Sen. Rand Paul (R-Ky.) tore into his fellow Republicans on Fox News Wednesday for considering a coronavirus relief package that could cost more than $1 trillion, calling on them to apologize to President Obama "for complaining that he was spending and borrowing too much" during his time in office.

Why it matters: Paul's comments, while tongue-in-cheek, underscore the divisions within the Senate Republican conference, where as many as 20 GOP senators are likely to vote against any coronavirus relief bill — even if a deal is reached between Democrats and Trump administration.

The state of play: House Speaker Nancy Pelosi said Tuesday that she's willing to settle for a price tag of $3.4 trillion, which is the cost of the relief package that House Democrats passed in May. White House chief of staff Mark Meadows said Wednesday that he's "extremely doubtful" the two sides will reach a deal if negotiations continue past Friday.

What they're saying: "Republicans and Democrats compromise every day of the year to spend money we don't have. We were already running a trillion dollars short just with our normal budgetary expenses for the year. We added $3 trillion, now they're talking about another $1-$2 trillion. We're going to borrow another $5 trillion in five months," Paul told Fox News.

  • "They might lose this election because they are acting like Democrats now. I am very upset with my colleagues. They went 8 years. They should apologize now to President Obama for complaining he was spending and borrowing too much. He was a piker compared to their borrowing and what they're doing now."

Go deeper: GOP Sen. Sasse slams Mnuchin and Pelosi as "big government Democrats"

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Obama issues second round of 2020 endorsements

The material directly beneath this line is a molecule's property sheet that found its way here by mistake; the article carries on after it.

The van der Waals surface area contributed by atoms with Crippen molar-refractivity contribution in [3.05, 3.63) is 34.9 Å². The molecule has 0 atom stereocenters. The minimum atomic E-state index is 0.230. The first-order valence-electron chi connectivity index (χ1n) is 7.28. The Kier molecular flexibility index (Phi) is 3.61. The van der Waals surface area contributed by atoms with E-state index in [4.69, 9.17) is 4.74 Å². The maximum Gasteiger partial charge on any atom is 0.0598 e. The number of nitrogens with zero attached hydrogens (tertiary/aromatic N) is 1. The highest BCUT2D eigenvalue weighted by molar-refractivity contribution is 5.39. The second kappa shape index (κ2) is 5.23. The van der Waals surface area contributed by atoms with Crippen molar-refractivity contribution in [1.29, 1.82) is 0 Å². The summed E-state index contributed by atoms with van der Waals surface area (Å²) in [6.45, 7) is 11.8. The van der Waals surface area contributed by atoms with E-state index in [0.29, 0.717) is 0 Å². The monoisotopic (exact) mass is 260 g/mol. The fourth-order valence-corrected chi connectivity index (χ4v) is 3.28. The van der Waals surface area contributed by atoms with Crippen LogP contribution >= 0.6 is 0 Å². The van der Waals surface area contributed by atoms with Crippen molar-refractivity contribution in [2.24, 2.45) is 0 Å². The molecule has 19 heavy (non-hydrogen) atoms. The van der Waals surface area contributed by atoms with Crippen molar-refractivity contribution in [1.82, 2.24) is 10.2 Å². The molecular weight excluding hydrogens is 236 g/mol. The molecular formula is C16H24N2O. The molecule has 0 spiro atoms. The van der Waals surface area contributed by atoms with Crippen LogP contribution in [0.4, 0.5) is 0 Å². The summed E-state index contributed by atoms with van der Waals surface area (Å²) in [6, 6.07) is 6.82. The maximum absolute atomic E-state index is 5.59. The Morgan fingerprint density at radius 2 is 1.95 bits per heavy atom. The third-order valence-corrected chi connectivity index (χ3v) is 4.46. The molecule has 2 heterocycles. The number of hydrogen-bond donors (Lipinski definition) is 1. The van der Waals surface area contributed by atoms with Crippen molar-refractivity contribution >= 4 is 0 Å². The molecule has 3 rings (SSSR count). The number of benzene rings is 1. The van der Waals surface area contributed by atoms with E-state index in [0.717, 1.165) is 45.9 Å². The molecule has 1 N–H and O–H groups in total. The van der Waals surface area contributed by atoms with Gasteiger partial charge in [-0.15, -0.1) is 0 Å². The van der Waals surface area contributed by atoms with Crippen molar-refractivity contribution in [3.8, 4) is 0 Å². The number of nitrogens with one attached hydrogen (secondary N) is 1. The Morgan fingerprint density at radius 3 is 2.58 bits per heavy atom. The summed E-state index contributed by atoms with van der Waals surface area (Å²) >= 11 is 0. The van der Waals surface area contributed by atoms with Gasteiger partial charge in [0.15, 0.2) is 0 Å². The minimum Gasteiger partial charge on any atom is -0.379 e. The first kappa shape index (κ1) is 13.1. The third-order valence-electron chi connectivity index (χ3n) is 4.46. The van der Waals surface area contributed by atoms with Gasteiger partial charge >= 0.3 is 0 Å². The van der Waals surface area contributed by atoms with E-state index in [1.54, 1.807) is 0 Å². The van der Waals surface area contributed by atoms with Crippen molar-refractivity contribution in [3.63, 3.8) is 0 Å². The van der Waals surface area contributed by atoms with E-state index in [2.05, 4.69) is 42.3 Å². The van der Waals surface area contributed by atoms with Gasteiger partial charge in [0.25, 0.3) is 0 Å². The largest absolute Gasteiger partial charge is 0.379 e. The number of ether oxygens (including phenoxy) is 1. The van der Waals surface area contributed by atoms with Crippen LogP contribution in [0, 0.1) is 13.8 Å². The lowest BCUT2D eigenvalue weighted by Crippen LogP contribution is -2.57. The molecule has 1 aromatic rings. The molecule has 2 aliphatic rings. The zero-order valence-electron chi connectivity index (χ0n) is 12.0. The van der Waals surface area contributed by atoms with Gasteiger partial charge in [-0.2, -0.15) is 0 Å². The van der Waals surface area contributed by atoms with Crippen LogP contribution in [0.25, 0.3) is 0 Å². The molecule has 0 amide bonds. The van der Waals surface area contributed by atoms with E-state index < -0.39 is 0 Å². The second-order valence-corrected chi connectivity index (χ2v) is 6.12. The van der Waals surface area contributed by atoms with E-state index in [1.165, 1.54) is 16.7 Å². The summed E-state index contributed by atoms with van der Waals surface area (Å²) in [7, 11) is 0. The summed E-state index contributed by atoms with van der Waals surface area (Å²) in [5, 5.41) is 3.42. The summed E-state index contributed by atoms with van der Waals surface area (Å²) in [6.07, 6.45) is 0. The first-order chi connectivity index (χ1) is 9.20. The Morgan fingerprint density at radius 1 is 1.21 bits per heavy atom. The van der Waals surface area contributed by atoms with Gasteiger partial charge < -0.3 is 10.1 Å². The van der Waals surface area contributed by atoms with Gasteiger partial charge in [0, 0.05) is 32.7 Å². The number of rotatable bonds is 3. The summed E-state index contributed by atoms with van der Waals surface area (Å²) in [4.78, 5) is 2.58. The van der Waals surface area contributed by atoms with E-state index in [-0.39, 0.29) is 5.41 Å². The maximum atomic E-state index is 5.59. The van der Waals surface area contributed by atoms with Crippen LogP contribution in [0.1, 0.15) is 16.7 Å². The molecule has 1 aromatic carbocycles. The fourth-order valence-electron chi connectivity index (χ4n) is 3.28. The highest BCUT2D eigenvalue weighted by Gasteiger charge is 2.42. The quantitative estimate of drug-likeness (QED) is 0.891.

Photo: Liu Jie/Xinhua via Getty Images

Former President Barack Obama on Friday endorsed 111 Democratic candidates running for office in November, including 29 in House races and seven in Senate races.

The state of play: Obama has so far endorsed 229 candidates in state and federal races across 34 states this year after issuing a first wave of endorsements in August.

Updated 48 mins ago - Politics & Policy

Coronavirus dashboard

Illustration: Sarah Grillo/Axios

  1. Global: Total confirmed cases as of 10 a.m. ET: 32,881,747 — Total deaths: 994,821 — Total recoveries: 22,758,171Map.
  2. U.S.: Total confirmed cases as of 10 a.m. ET: 7,079,909 — Total deaths: 204,503 — Total recoveries: 2,750,459 — Total tests: 100,492,536Map.
  3. States: New York daily cases top 1,000 for first time since June — U.S. reports over 55,000 new coronavirus cases.
  4. Health: The long-term pain of the mental health pandemicFewer than 10% of Americans have coronavirus antibodies.
  5. Business: Millions start new businesses in time of coronavirus.
  6. Education: Summer college enrollment offers a glimpse of COVID-19's effect.

Durbin on Barrett confirmation: "We can’t stop the outcome"

Senate Minority Whip Dick Durbin (D-Ill.) said on ABC's "This Week" Sunday that Senate Democrats can “slow” the process of confirming Supreme Court nominee Amy Coney Barrett “perhaps a matter of hours, maybe days at the most," but that they "can’t stop the outcome."

Why it matters: Durbin confirmed that Democrats have "no procedural silver bullet" to stop Senate Republicans from confirming Barrett before the election, especially with only two GOP senators — Lisa Murkowski of Alaska and Susan Collins of Maine — voicing their opposition. Instead, Democrats will likely look to retaliate after the election if they win control of the Senate and White House.